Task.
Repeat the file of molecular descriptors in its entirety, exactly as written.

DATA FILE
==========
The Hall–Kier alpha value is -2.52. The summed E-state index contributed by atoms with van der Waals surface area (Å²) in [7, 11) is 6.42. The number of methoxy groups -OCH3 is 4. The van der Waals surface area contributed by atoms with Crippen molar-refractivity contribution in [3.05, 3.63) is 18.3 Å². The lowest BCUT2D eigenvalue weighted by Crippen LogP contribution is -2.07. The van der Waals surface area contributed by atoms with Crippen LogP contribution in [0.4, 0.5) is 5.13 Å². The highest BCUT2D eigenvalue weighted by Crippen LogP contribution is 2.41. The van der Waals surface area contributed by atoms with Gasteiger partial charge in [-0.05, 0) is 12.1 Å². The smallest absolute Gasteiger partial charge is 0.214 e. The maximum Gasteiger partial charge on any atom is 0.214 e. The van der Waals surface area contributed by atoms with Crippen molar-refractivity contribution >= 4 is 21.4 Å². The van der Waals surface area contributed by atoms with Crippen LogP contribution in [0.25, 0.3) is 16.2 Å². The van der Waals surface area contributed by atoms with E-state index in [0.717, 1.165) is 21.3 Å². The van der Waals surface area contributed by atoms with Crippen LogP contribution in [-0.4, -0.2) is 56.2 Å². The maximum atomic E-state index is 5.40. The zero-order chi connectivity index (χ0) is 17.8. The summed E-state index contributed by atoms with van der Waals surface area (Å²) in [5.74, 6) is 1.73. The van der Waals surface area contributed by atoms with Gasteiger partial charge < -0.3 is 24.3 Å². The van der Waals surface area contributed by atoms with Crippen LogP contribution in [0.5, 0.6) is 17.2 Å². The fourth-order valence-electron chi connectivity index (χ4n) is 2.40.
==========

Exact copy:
The Hall–Kier alpha value is -2.52. The summed E-state index contributed by atoms with van der Waals surface area (Å²) in [7, 11) is 6.42. The number of methoxy groups -OCH3 is 4. The van der Waals surface area contributed by atoms with Crippen molar-refractivity contribution in [3.05, 3.63) is 18.3 Å². The lowest BCUT2D eigenvalue weighted by Crippen LogP contribution is -2.07. The van der Waals surface area contributed by atoms with Crippen LogP contribution in [0.4, 0.5) is 5.13 Å². The highest BCUT2D eigenvalue weighted by Crippen LogP contribution is 2.41. The van der Waals surface area contributed by atoms with Gasteiger partial charge in [-0.05, 0) is 12.1 Å². The smallest absolute Gasteiger partial charge is 0.214 e. The maximum Gasteiger partial charge on any atom is 0.214 e. The van der Waals surface area contributed by atoms with Crippen molar-refractivity contribution >= 4 is 21.4 Å². The van der Waals surface area contributed by atoms with Crippen LogP contribution in [0.25, 0.3) is 16.2 Å². The van der Waals surface area contributed by atoms with E-state index in [0.717, 1.165) is 21.3 Å². The van der Waals surface area contributed by atoms with Crippen LogP contribution in [-0.4, -0.2) is 56.2 Å². The maximum atomic E-state index is 5.40. The zero-order chi connectivity index (χ0) is 17.8. The summed E-state index contributed by atoms with van der Waals surface area (Å²) in [5.74, 6) is 1.73. The van der Waals surface area contributed by atoms with Gasteiger partial charge < -0.3 is 24.3 Å². The van der Waals surface area contributed by atoms with Crippen LogP contribution in [0.5, 0.6) is 17.2 Å². The fourth-order valence-electron chi connectivity index (χ4n) is 2.40.